Talking about race at this age helps children to draw more nuanced conclusions about race and racism than they would have been able to draw on their own. It’s important to help encourage this cognitive, social, and racial development early in life. Conversations -- not only exposure to difference --that encourage things like critical thinking, empathy, and celebration of difference are important. Families can also engage with other cultures through media (books and movies), food, or community, and teach children the power of their words and actions. When children at this age notice or question a difference, explain the origins of these differences. For example, acknowledge melanin as a source of physical difference or systemic racism as the reason for differences in things like housing or employment; for example, people of color experience less opportunity or mobility than White people. Most importantly, remember that this is not something your child can learn all at once. Rather than approaching these topics as one massive conversation, think of it as a series—building up your child’s understanding of race one conversation at a time.
By 7 years old, children are able to start connecting societal messages to different groups. For example, this is when children begin generalizing characteristics or ideas (e.g., who is smart or who is lazy) to all members of certain racial groups. The developmental period of late childhood is an especially critical time for racial socialization, as children are receiving messages about race from their parents but also from the world around them. Many societal messages ascribe stereotypes to different races (e.g. Asian people are inherently smart). It’s up to parents and teachers to challenge these stereotypes, provide context for them, and balance them with accurate and diverse representations of multiple racial groups.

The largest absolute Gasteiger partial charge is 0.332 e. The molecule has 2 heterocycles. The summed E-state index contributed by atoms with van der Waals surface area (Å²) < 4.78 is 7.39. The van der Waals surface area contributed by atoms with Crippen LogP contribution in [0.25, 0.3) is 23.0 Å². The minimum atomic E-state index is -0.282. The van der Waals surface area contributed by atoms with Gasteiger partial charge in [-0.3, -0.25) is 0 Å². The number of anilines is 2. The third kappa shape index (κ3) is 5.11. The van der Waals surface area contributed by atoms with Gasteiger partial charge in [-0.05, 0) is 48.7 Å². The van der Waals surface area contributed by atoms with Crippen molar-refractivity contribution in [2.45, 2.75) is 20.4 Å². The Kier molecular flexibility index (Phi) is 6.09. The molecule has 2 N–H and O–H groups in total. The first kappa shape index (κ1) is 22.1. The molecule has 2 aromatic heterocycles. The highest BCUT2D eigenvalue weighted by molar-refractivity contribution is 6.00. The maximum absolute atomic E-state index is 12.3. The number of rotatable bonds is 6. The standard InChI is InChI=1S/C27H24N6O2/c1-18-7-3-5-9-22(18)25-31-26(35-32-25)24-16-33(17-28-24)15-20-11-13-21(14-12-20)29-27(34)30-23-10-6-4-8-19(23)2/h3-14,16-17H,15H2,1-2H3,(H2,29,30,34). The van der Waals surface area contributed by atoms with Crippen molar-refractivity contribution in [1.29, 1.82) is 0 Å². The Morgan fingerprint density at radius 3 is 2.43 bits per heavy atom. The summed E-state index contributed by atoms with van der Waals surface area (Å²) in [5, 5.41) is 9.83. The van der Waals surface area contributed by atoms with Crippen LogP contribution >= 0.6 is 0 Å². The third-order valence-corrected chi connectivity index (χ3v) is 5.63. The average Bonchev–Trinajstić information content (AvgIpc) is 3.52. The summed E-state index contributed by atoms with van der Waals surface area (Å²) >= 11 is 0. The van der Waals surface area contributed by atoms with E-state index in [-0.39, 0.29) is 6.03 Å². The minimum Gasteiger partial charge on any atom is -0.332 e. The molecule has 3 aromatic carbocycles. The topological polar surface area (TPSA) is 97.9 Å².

When White parents notice their kids unintentionally generalizing or repeating harmful stereotypes, they often shut down the conversation or shush their child, afraid to be perceived as bigoted or ignorant. However, shutting down conversations surrounding race actually pushes children away from engaging with the topic as a whole and allows for society alone to inform children’s ideas about race. We see this phenomenon especially by age 10, when children begin identifying more with their racial group membership and internalizing social norms (e.g. I’m white so I shouldn’t pay attention to race). As a result, children feel more comfortable around members of their own race and avoid going outside of that comfort zone. For example, compared with younger children, 10 and 11-year-olds avoid mentioning race even in scenarios where it is appropriate to do so, potentially reflecting their adherence to the social norm that talking about race is taboo (Apfelbaum et al., 2008).
From ages 7-12, providing children with resources to explore multiple perspectives, practice their empathy skills, and learn more about their own and other racial groups can help to combat the endorsement of stereotypes and the notion that race is taboo.